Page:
On September 23, 2011, U.S. Customs and Border Protection (CBP) posted to its website a request for advance public comments about a proposed revocation of CBP’s ruling HQ 547654 (Nov. 8, 2001). The proposal that CBP is considering would allow the importer that is the subject of the ruling to use transaction value in related party transactions that CBP currently views as having no transaction value. More importantly, it would broaden the definition of what is an objective transfer pricing “formula,” thereby allowing more importers to include post-importation downward price adjustments in their transaction value calculations. For importers of merchandise subject to ad valorem duty, these adjustments could result in significant duty savings.
This advisory summarizes the facts and legal analysis in HQ 547654, and then describes CBP’s proposal, its key implications and three noteworthy limitations. Companies may want to review how the proposed changes could affect their import transactions and consider participating in CBP’s comment period. The comment deadline is October 23, 2011.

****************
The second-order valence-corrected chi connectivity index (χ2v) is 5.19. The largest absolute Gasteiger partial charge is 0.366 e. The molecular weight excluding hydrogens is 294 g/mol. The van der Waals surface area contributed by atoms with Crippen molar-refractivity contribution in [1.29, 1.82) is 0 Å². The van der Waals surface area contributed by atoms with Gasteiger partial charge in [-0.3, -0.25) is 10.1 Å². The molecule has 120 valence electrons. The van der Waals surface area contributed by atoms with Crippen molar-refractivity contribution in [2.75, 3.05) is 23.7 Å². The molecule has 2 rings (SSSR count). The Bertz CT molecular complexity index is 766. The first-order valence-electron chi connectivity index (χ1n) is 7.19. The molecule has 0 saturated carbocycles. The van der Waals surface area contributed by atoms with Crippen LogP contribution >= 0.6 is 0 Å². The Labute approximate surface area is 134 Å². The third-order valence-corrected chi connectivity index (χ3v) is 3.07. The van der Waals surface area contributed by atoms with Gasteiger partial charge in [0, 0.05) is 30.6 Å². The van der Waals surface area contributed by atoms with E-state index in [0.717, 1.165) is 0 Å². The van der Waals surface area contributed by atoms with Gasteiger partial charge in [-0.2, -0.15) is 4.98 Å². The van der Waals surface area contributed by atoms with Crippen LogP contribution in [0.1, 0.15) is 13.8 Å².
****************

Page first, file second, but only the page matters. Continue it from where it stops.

Summary of HQ 547654
Two noteworthy features of the customs value law played a key role in the ruling that CBP is considering revoking — restrictions on the use of transaction value between related parties1 and the disregard for postimportation price reductions.2 In HQ 547654, the related seller and importer followed a written policy that specified that the transaction value should be the anticipated U.S. resale price, less international freight, duty, U.S. fixed costs and the importer’s profit. The importer explained to CBP that the policy required frequent price adjustments to ensure that profits remained consistent with the policy. As an alternative, the importer asked CBP whether it could file quarterly reconciliation entries to deduct the importer’s U.S. fixed costs from declared values, once all costs were known. The importer suggested that deductions would be based on the ratio of fixed costs to sales for any group of products.